Charlie Rose Talks to Stella McCartney

Photographer: Kristin Callahan/Everett Collection/Alamy

You’ve had your own label since 2001. How is it evolving? What makes it different?
The thing that maybe places us aside from the rest of the fashion houses in luxury is, we have a different approach. We’re asking questions, challenging the system a little bit. It means we’re unconventional in our manufacturing. [We ask] a lot of questions on sourcing, including the fact that there are over 50 million animals a year killed in the name of fashion.

How did you come to that sensitivity?
I grew up on an organic farm in England. And I was a vegetarian from an early age—not just for health, not for the environment, just because I didn’t believe in killing animals to eat them. And then I didn’t want to be a hypocrite. I didn’t think that I could not eat it and just go, “Hey, it’s OK, because it’s a handbag and a pair of shoes.”

You have a perfume called Stella. How involved were you in developing that?
I actually knew what I wanted. My fragrance is rose and amber, and I was just very specific. A lot of what I’ve done, at the stages I’ve done it, I’ve been a little naive, which brought with it a kind of charm. I did Stella a while ago. It’s now a bit of a classic. There are hundreds and hundreds of fragrances launched every year. To still have one that’s in the market is really unheard of.

Women’s fashions aside, you were involved with Britain’s Olympic team, right?
I’m the first designer to do an entire team. I did Team GB, the pure performance stuff, the A to Z of every single thing that everyone wore. I worked with thousands of athletes, and it was amazing. I do a collaboration with Adidas also. And we’ve actually just launched a new line together called Stella Sport, which is sort of younger and bigger distribution and a lower price point.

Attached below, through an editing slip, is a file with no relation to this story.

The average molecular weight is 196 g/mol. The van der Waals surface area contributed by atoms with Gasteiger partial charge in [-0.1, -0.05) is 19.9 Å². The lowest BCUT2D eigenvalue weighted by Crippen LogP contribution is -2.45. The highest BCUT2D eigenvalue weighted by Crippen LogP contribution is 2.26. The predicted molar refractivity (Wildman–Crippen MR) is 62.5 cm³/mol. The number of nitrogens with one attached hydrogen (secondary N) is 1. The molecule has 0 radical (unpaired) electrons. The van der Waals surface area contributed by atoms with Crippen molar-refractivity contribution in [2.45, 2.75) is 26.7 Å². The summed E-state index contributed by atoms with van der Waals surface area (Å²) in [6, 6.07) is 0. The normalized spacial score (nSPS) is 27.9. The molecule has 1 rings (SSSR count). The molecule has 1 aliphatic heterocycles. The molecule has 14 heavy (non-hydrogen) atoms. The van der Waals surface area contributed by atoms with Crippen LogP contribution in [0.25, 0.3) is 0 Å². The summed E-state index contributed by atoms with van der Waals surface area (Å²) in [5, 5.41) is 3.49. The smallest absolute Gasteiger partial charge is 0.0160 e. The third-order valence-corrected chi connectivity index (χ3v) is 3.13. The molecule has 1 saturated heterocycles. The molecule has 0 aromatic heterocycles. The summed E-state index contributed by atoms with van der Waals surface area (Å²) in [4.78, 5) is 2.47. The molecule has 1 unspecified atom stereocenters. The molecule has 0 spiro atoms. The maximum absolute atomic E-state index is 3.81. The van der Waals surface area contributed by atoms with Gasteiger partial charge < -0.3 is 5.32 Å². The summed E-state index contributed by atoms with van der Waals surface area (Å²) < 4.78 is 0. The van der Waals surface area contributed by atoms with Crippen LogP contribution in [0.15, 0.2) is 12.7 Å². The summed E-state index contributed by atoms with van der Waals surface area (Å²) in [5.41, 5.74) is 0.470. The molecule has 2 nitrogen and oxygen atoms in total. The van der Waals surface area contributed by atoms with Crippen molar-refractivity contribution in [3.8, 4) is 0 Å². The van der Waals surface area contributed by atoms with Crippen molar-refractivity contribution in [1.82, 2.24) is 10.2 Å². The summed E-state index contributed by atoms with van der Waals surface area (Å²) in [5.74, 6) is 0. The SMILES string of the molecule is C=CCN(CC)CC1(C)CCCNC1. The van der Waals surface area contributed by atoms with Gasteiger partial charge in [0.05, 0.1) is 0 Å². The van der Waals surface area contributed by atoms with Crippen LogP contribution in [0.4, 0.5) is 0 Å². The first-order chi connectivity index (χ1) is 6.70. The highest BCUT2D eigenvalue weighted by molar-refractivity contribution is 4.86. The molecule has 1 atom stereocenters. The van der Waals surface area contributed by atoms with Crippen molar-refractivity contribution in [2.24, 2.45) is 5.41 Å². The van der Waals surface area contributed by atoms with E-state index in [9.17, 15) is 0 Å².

You’ve done a lot. When you were starting out, did you feel you had a fallback position?
I was afforded the greatness of being able to be myself. A lot of people say to me, “Having the parents you had, do you think that opened doors? Closed doors?” I think it’s a bit of both. The thing it’s helped me with is it let me really not be too afraid. I can take risks.

Your mother was a profound influence.
My mum was special. She was different. She had an approach that was just so natural and genuine and effortless and truly beautiful. She didn’t wear makeup; she didn’t shave her legs; just very unconventional, especially in her role as a very famous man’s wife. We’d go to parties with the most famous people in the world and she’d be in the kitchen chatting to the people serving the food. That was what interested her.

Are you doing business in Asia?
Yeah, we are. It’s funny for us in Asia, because we’re a small brand. In Asia they know the big brands. I always felt that, with the Asian markets, fashion brands have come in and gone, “Right, let’s make a ton of money.” And that’s not really where I’m coming from. What’s interesting for us is that we’re appealing to those women out there who are looking at sustainability, looking at more responsible fashion houses. We have a story to tell, and that’s quite rare, I think.

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